Stereo or double with virtual guitars

I'm using Ample guitars and Ujam guitars. They provide stereo knob. For making a stereo guitar sound, which one is better?

1) Just use stereo function. They sound good.
2) Create two tracks and add a single guitar for each track. And then use chorus or delay for streo sound.
 

rob aylestone

Well-known member
I've got some of their stuff - in fact, they sound quite thin in mono. Just remember it's not really stereo - just a wide sound. If you use two mics on a real guitar you get a deep boomy sound from the one on the sound hole, and a brighter fretty sound from the one focussed on the neck - the typical artificial guitar is just a bigger sound - often reverb and some gentle time delays to create it. Adjust knob till happy. job done.
 

Ujn Hunter

Active member
Just remember that it won't be a "double" if using the same Virtual Guitar on 2 panned tracks, just like it wouldn't be a double by using the same Guitar DI on 2 panned tracks. You might be able to get a "double" by using Ample Guitar on 1 track and Ujam Guitar on another track (assuming that Ample guitars and Ujam guitars are different Virtual Guitars).
 

JamEZmusic

Active member
I'd only use the stereo knob for lead guitars panned center

Track twice for rhythm guitars if possible. That stereo knob isn't going to give you anywhere near as good sound as tracking twice (for rhythms that is).
For leads when you collapse to mono or listen on a mono device it won't matter because you have the sound down the middle anyway, you just lose some ear candy stuff
 

Farview

Well-known member
Better is whatever works for you. If using the stereo knob does the job, you're good to go.

If you want the sound of a dou led guitar part, you will need two performances. That means you need to play it twice and not quantize the midi. It will be the minor timing and dynamic variations that give the effect. You would also be better off using two different but similar guitar patches with the two performances.
 

Pinky

and The Brain...
Your options are...

1) Record one guitar, mono, then use a spatial plugin to create a fake stereo effect.
2) Double track guitars and pan a guitar into each ear left/right. This can create some phasing issues, depends on things.
3) Record one guitar mono, then use a chorus and/or reverb plugin to create a fake stereo effect. This might be what your current plugin/VST is doing for you.
 

Gtoboy

Well-known member
With real guitars or sim it's nice to differentiate them using eq . Even different parts can benefit from one that is eq'd with more upper mid/high end and the other side more low mid. Any kind of difference helps to create interest
 
I've got some of their stuff - in fact, they sound quite thin in mono. Just remember it's not really stereo - just a wide sound. If you use two mics on a real guitar you get a deep boomy sound from the one on the sound hole, and a brighter fretty sound from the one focussed on the neck - the typical artificial guitar is just a bigger sound - often reverb and some gentle time delays to create it. Adjust knob till happy. job done.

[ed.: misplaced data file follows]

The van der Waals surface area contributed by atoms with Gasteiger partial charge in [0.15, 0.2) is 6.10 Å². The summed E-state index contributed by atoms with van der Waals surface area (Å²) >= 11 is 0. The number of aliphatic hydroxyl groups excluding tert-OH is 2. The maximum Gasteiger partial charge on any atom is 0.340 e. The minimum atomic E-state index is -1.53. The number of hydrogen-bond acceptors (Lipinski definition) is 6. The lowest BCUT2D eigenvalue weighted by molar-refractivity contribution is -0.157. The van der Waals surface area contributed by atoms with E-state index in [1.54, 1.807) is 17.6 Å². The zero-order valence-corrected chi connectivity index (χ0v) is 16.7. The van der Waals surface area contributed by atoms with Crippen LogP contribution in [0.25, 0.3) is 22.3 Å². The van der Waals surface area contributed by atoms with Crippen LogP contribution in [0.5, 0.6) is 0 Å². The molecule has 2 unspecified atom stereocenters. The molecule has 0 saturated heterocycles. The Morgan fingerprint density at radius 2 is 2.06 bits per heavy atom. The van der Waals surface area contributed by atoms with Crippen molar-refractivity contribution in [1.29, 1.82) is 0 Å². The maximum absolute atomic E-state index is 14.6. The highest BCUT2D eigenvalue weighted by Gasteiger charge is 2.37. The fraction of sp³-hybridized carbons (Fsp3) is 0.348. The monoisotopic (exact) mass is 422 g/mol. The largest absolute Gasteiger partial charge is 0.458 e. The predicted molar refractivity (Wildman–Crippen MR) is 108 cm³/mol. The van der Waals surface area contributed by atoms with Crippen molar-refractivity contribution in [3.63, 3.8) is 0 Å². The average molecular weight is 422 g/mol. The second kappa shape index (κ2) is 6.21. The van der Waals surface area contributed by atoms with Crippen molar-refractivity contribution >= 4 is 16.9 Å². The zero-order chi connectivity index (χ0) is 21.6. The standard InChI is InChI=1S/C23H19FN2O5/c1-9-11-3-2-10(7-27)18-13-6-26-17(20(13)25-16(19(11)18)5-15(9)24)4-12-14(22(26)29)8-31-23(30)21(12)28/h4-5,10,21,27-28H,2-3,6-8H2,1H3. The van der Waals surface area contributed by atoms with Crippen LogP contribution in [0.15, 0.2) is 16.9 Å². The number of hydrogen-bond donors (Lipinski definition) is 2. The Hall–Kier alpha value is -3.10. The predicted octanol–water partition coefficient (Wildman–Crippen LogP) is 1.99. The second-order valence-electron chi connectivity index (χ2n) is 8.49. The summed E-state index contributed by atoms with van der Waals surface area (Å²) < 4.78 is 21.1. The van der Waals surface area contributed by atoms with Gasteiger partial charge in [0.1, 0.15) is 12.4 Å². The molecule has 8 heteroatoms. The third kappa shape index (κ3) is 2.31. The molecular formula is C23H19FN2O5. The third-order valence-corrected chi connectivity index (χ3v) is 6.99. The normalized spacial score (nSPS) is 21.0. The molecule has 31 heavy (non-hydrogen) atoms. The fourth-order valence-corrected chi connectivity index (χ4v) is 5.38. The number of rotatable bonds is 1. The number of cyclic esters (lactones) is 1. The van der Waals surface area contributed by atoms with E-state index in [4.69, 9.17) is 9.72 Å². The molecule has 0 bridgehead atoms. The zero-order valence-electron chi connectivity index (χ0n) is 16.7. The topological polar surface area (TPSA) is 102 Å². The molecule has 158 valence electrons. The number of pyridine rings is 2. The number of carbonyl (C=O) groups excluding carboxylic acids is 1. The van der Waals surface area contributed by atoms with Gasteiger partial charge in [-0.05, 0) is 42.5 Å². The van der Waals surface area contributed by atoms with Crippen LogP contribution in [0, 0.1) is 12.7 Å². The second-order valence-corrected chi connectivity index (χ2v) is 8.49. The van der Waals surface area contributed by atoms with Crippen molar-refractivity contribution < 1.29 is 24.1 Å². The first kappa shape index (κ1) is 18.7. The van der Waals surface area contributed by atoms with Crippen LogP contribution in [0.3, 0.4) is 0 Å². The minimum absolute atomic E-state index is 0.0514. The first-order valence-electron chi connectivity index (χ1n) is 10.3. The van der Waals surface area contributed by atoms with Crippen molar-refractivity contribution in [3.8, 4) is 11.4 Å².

That's what I felt as well. Demo sounds thick, but it's not in real. It's really thin and I had to copy it for thicker sound. Thx!
 
Just remember that it won't be a "double" if using the same Virtual Guitar on 2 panned tracks, just like it wouldn't be a double by using the same Guitar DI on 2 panned tracks. You might be able to get a "double" by using Ample Guitar on 1 track and Ujam Guitar on another track (assuming that Ample guitars and Ujam guitars are different Virtual Guitars).
Thx for advice. But Ample and Ujam are pretty different.
 
I'd only use the stereo knob for lead guitars panned center

Track twice for rhythm guitars if possible. That stereo knob isn't going to give you anywhere near as good sound as tracking twice (for rhythms that is).
For leads when you collapse to mono or listen on a mono device it won't matter because you have the sound down the middle anyway, you just lose some ear candy stuff
Ye, I usually use 4 tracks for rhythm guitar. Otherwise, it would be thin. Thx!
 
Better is whatever works for you. If using the stereo knob does the job, you're good to go.

If you want the sound of a dou led guitar part, you will need two performances. That means you need to play it twice and not quantize the midi. It will be the minor timing and dynamic variations that give the effect. You would also be better off using two different but similar guitar patches with the two performances.
Yep, that's what I've done. Thx!
 

SemUps

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Ample guitars have better sound and sound quality. The Ujam guitars are cheaper than Ample guitars. They are using the same tonewood.
 
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